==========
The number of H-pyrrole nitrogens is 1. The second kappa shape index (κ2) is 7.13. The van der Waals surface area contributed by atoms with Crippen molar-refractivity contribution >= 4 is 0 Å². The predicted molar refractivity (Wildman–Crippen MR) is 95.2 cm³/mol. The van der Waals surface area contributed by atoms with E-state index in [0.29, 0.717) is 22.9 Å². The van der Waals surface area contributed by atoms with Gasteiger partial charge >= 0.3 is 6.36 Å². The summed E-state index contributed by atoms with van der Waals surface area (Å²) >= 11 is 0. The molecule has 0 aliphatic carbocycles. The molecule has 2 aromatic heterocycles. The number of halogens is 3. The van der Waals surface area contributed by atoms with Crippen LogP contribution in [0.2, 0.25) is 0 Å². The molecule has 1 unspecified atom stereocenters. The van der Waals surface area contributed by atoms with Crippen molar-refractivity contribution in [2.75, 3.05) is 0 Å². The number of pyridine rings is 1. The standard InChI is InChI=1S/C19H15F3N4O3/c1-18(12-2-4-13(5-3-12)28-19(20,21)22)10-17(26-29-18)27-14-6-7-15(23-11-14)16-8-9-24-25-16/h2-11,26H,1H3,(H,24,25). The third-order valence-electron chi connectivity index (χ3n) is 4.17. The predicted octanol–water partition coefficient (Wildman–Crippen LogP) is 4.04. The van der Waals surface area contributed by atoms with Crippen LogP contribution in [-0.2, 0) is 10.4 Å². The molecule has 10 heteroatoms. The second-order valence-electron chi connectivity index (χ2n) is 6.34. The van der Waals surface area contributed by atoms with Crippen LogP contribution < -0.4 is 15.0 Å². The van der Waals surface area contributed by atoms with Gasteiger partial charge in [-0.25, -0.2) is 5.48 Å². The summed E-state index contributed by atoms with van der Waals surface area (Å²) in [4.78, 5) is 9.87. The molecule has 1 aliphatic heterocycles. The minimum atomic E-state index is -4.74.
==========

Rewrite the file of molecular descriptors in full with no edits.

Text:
The number of H-pyrrole nitrogens is 1. The second kappa shape index (κ2) is 7.13. The van der Waals surface area contributed by atoms with Crippen molar-refractivity contribution >= 4 is 0 Å². The predicted molar refractivity (Wildman–Crippen MR) is 95.2 cm³/mol. The van der Waals surface area contributed by atoms with E-state index in [0.29, 0.717) is 22.9 Å². The van der Waals surface area contributed by atoms with Gasteiger partial charge >= 0.3 is 6.36 Å². The summed E-state index contributed by atoms with van der Waals surface area (Å²) >= 11 is 0. The molecule has 0 aliphatic carbocycles. The molecule has 2 aromatic heterocycles. The number of halogens is 3. The van der Waals surface area contributed by atoms with Crippen LogP contribution in [0.2, 0.25) is 0 Å². The molecule has 1 unspecified atom stereocenters. The van der Waals surface area contributed by atoms with Crippen molar-refractivity contribution in [2.75, 3.05) is 0 Å². The number of pyridine rings is 1. The standard InChI is InChI=1S/C19H15F3N4O3/c1-18(12-2-4-13(5-3-12)28-19(20,21)22)10-17(26-29-18)27-14-6-7-15(23-11-14)16-8-9-24-25-16/h2-11,26H,1H3,(H,24,25). The third-order valence-electron chi connectivity index (χ3n) is 4.17. The predicted octanol–water partition coefficient (Wildman–Crippen LogP) is 4.04. The van der Waals surface area contributed by atoms with Crippen LogP contribution in [-0.2, 0) is 10.4 Å². The molecule has 10 heteroatoms. The second-order valence-electron chi connectivity index (χ2n) is 6.34. The van der Waals surface area contributed by atoms with Crippen LogP contribution < -0.4 is 15.0 Å². The van der Waals surface area contributed by atoms with Gasteiger partial charge in [-0.25, -0.2) is 5.48 Å². The summed E-state index contributed by atoms with van der Waals surface area (Å²) in [4.78, 5) is 9.87. The molecule has 1 aliphatic heterocycles. The minimum atomic E-state index is -4.74.